23. Zaman C, Osaki T, Hanawa T, Yonezawa H, Kurata S et al. Analysis of the microbial ecology between Helicobacter pylori and the gastric microbiota of Mongolian gerbils. J Med Microbiol 2014;63:129–137 [CrossRef]
    [Google Scholar]
  24. Oshio I, Osaki T, Hanawa T, Yonezawa H, Zaman C et al. Vertical Helicobacter pylori transmission from Mongolian gerbil mothers to pups. J Med Microbiol 2009;58:656–662 [CrossRef]
    [Google Scholar]
  25. Osaki T, Matsuki T, Asahara T, Zaman C, Hanawa T et al. Comparative analysis of gastric bacterial microbiota in Mongolian gerbils after long-term infection with Helicobacter pylori. Microb Pathog 2012;53:12–18 [CrossRef]
    [Google Scholar]
  26. Konno M, Yokota S, Suga T, Takahashi M, Sato K et al. Predominance of mother-to-child transmission of Helicobacter pylori infection detected by random amplified polymorphic DNA fingerprinting analysis in Japanese families. Pediatr Infect Dis J 2008;27:999–1003 [CrossRef]
    [Google Scholar]
  27. Akopyanz N, Bukanov NO, Westblom TU, Kresovich S, Berg DE. DNA diversity among clinical isolates of Helicobacter pylori detected by PCR-based RAPD fingerprinting. Nucleic Acids Res 1992;20:5137–5142 [CrossRef]
    [Google Scholar]
  28. Rinttilä T, Kassinen A, Malinen E, Krogius L, Palva A. Development of an extensive set of 16S rDNA-targeted primers for quantification of pathogenic and indigenous bacteria in faecal samples by real-time PCR. J Appl Microbiol 2004;97:1166–1177 [CrossRef]
    [Google Scholar]
  29. Jolley KA, Maiden MC. BIGSdb: scalable analysis of bacterial genome variation at the population level. BMC Bioinformatics 2010;11:595 [CrossRef]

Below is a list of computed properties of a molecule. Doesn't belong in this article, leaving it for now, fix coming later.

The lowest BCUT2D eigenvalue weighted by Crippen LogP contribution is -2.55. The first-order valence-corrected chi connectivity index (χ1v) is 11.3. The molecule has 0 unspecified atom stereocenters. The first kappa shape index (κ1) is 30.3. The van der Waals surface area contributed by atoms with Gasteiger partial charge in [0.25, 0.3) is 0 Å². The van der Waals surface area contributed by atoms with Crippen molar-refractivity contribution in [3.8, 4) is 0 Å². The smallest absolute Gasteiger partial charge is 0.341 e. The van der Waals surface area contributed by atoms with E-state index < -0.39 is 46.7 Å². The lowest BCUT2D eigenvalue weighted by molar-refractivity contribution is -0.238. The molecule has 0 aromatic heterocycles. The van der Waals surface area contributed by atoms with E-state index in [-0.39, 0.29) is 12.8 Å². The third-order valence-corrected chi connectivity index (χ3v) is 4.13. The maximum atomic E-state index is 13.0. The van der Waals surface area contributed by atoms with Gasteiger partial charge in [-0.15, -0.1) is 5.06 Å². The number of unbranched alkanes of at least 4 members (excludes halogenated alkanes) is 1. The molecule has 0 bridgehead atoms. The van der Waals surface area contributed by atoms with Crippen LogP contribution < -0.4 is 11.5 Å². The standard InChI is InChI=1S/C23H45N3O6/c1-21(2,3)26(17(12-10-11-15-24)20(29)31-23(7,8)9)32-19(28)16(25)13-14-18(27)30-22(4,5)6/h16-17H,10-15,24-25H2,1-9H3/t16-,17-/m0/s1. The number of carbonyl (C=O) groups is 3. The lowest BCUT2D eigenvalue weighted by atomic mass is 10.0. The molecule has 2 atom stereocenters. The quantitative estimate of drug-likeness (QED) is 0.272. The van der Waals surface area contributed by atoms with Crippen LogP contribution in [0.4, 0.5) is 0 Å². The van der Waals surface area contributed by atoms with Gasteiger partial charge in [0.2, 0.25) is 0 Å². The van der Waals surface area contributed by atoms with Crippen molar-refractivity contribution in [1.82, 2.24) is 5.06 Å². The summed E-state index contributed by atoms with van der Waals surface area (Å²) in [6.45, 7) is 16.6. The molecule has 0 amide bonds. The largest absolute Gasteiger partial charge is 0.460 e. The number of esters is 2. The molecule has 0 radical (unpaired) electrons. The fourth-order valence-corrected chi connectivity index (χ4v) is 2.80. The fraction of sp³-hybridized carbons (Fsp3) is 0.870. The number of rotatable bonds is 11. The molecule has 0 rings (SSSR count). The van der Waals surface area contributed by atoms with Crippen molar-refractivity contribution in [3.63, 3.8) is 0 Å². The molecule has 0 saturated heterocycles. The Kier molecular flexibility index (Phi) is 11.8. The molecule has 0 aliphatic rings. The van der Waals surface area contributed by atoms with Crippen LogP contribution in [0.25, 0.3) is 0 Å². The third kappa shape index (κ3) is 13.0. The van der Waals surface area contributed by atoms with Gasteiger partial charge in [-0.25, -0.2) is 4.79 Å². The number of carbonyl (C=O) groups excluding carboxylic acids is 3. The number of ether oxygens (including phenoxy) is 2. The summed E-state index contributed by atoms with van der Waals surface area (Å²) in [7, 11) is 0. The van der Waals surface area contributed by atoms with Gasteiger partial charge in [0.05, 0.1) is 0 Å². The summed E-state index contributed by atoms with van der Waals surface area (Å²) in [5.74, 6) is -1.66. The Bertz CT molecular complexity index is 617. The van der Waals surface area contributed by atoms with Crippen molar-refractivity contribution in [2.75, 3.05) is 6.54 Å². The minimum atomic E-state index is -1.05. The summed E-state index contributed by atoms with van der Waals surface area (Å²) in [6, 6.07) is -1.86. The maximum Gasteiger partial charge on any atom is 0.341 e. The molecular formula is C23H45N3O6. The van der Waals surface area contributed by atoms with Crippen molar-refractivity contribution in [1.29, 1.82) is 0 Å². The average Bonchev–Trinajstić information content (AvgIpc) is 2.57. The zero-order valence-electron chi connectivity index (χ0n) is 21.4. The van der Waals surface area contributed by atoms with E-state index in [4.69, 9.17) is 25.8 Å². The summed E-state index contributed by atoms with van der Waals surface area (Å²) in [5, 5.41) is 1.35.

[Google Scholar]
  30. Kotzamanidis C, Kourelis A, Litopoulou-Tzanetaki E, Tzanetakis N, Yiangou M. Evaluation of adhesion capacity, cell surface traits and immunomodulatory activity of presumptive probiotic Lactobacillus strains. Int J Food Microbiol 2010;140:154–163 [CrossRef]
    [Google Scholar]
  31. Kobayashi Y, Okazaki K, Murakami K. Adhesion of Helicobacter pylori to gastric epithelial cells in primary cultures obtained from stomachs of various animals. Infect Immun 1993;61:4058–4063
    [Google Scholar]
  32. Jackman SD, Vandervalk BP, Mohamadi H, Chu J, Yeo S et al. ABySS 2.0: resource-efficient assembly of large genomes using a bloom filter. Genome Res 2017;27:768–777 [CrossRef]
    [Google Scholar]
  33. Seemann T. Prokka: rapid prokaryotic genome annotation. Bioinformatics 2014;30:2068–2069 [CrossRef]
    [Google Scholar]
  34. Page AJ, Cummins CA, Hunt M, Wong VK, Reuter S et al. Roary: rapid large-scale prokaryote pan genome analysis. Bioinformatics 2015;31:3691–3693 [CrossRef]
    [Google Scholar]
  35. Altschul SF, Gish W, Miller W, Myers EW, Lipman DJ. Basic local alignment search tool. J Mol Biol 1990;215:403–410 [CrossRef]
    [Google Scholar]
  36. Lai CH, Huang JC, Chiang-Ni C, Li JP, Wu LT et al. Mixed infections of Helicobacter pylori isolated from patients with gastrointestinal diseases in Taiwan. Gastroenterol Res Pract 2016;2016:1–5 [CrossRef]